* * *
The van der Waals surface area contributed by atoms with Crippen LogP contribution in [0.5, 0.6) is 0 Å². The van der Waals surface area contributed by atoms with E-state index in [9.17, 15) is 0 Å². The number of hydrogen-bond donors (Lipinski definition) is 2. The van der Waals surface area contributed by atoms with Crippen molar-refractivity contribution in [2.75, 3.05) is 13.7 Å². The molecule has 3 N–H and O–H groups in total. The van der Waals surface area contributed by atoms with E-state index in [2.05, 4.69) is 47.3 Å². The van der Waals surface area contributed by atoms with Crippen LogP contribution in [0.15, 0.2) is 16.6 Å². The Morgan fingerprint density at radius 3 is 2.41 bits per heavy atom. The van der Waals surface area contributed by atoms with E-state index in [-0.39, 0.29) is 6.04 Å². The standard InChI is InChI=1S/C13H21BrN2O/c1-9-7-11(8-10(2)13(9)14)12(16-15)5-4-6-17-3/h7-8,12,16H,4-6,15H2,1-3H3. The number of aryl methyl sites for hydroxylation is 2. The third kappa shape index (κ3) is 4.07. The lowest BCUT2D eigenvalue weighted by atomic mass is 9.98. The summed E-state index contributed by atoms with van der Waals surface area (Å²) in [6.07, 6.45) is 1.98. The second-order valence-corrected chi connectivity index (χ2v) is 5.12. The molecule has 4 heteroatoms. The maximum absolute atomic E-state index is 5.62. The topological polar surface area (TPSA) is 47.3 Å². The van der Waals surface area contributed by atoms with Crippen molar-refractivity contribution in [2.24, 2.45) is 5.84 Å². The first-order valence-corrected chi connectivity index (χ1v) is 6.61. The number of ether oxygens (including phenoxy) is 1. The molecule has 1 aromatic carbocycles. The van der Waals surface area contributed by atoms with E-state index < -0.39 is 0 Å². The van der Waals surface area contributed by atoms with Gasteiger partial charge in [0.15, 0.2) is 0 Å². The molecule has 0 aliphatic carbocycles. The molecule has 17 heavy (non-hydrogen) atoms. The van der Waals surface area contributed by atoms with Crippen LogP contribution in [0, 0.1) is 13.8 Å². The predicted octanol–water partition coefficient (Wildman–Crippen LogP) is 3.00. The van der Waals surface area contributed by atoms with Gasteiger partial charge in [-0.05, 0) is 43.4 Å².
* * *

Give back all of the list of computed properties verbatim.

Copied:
The van der Waals surface area contributed by atoms with Crippen LogP contribution in [0.5, 0.6) is 0 Å². The van der Waals surface area contributed by atoms with E-state index in [9.17, 15) is 0 Å². The number of hydrogen-bond donors (Lipinski definition) is 2. The van der Waals surface area contributed by atoms with Crippen molar-refractivity contribution in [2.75, 3.05) is 13.7 Å². The molecule has 3 N–H and O–H groups in total. The van der Waals surface area contributed by atoms with E-state index in [2.05, 4.69) is 47.3 Å². The van der Waals surface area contributed by atoms with Crippen LogP contribution in [0.15, 0.2) is 16.6 Å². The Morgan fingerprint density at radius 3 is 2.41 bits per heavy atom. The van der Waals surface area contributed by atoms with E-state index in [-0.39, 0.29) is 6.04 Å². The standard InChI is InChI=1S/C13H21BrN2O/c1-9-7-11(8-10(2)13(9)14)12(16-15)5-4-6-17-3/h7-8,12,16H,4-6,15H2,1-3H3. The number of aryl methyl sites for hydroxylation is 2. The third kappa shape index (κ3) is 4.07. The lowest BCUT2D eigenvalue weighted by atomic mass is 9.98. The summed E-state index contributed by atoms with van der Waals surface area (Å²) in [6.07, 6.45) is 1.98. The second-order valence-corrected chi connectivity index (χ2v) is 5.12. The molecule has 4 heteroatoms. The maximum absolute atomic E-state index is 5.62. The topological polar surface area (TPSA) is 47.3 Å². The van der Waals surface area contributed by atoms with Crippen molar-refractivity contribution in [2.24, 2.45) is 5.84 Å². The first-order valence-corrected chi connectivity index (χ1v) is 6.61. The number of ether oxygens (including phenoxy) is 1. The molecule has 1 aromatic carbocycles. The van der Waals surface area contributed by atoms with E-state index < -0.39 is 0 Å². The van der Waals surface area contributed by atoms with Gasteiger partial charge in [0.15, 0.2) is 0 Å². The molecule has 0 aliphatic carbocycles. The molecule has 17 heavy (non-hydrogen) atoms. The van der Waals surface area contributed by atoms with Crippen LogP contribution in [0, 0.1) is 13.8 Å². The predicted octanol–water partition coefficient (Wildman–Crippen LogP) is 3.00. The van der Waals surface area contributed by atoms with Gasteiger partial charge in [-0.05, 0) is 43.4 Å².